All The Small Dog Breeds

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Cairn Terrier

The Cairn Terrier traces its origin in the Scottish highlands as one of Scotland’s earliest working dogs. Often categorized as a small dog breed, the Cairn Terrier was initially bred by farmers to eliminate vermin’s and rodents in farms. 

With proper care, the Cairn can become a loyal family pet and easily adapts to most environments. This small dog breed is sensible, highly playful, and affectionate. Though they have a short stature, Cairn’s have a pleasant character and intelligence that resemble bigger dogs.

Origin & History

The breed’s name developed from the word Stone Cairn, which means a pile of stones. The title emerges from its original duty of rooting out rodents and vermin from rock pilings that marked boundaries and memorials. 

Scottish farmers also used them to assist in getting rid of rodents in their farms. Initially, in Scotland, the Terriers were widely recognized as Scotch Terriers. The Scotch Terrier was further categorized into Dandie Dinmont and Skye Terriers. 

Towards the last years of the 19th century, the distinct Cairn Terrier breed emerged. The Cairn had some resemblance with the Scottish Terrier and West Highland Terrier. 

In 1913, the Cairn Terrier breed was officially recognized by the American Kennel Club.

Physical Characteristics

The Cairn is a small dog breed with a short compact body, strong legs, and a natural tail held high. It is easy to spot his broad round head and powerful jaws. The Cairn has a wide-set of ears that complements his attentive and curious nature.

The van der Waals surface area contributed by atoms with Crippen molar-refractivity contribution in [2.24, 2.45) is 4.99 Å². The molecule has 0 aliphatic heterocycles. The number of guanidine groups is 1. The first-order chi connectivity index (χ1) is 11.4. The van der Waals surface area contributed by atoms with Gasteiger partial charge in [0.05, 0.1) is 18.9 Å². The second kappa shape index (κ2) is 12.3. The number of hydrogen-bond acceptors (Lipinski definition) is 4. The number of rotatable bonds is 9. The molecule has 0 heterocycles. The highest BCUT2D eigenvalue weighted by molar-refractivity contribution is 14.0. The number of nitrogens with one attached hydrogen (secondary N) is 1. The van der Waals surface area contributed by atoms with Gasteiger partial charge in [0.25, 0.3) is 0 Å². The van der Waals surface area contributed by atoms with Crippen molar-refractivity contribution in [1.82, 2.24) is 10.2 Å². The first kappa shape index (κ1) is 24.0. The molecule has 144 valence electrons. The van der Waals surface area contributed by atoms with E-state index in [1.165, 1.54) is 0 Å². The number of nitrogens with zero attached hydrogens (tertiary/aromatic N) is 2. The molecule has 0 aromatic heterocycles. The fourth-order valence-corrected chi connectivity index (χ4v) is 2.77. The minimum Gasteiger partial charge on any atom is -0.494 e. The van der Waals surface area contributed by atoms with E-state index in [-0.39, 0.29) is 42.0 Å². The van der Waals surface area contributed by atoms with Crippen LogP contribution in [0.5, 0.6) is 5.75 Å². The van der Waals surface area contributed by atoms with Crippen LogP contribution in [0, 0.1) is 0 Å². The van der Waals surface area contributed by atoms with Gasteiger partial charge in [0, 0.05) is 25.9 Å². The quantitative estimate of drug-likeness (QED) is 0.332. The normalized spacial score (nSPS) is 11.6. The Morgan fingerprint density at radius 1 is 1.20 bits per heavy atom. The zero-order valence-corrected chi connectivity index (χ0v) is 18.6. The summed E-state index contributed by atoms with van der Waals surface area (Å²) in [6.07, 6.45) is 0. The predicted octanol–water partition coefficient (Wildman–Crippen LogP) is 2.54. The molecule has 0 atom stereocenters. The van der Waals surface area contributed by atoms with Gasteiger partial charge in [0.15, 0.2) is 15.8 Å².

The Cairn’s coat offers protection from harsh weather and comes in various colours from black, grey, cream, red sandy, or a brindled coat. The Cairn Terrier breed has a double coat with a soft, dense undercoat and a rough outer coat.

The Cairn Terrier sometimes can resemble the Norwich terrier but with a slight difference of shaggy fur.

Size & Weight

The average adult Cairn Terrier stands at the height of 9-5 inches (22 to 26 cm) and weighs between 13-14 pounds (5 to 7 kgs), depending on the diet and lifestyle.  

Character & Abilities

The Cairn Terriers are intelligent, curious, playful, and loyal family pets. With their strong immunity, they can adapt to most environments, provided they have regular checkups and correct feeding. 

Like all other small dog breeds, they are incredibly active, always moving, digging, barking, and chasing. With this dynamic nature, the Cairn Terrier would not make the right choice for a pet owner who wants a quiet lap dog. 

The Cairn Terrier is very protective and watchful of its territory. It has the courage and agility to sniff out and chase away small furry creatures. The Cairn can sometimes forget its size and challenge big animals like foxes posing a risk of injury to itself. 

They can make excellent watchdogs because the slightest movement or sound triggers their senses. They will announce any visitor who is approaching the home. Cairns can make good watchdogs under supervision, though they don’t stand a chance against big animals.

Cairns are friendly even to new people, and you can trust them around your children as long as you make sure they understand who’s in charge.

Exercise & Nutrition Needs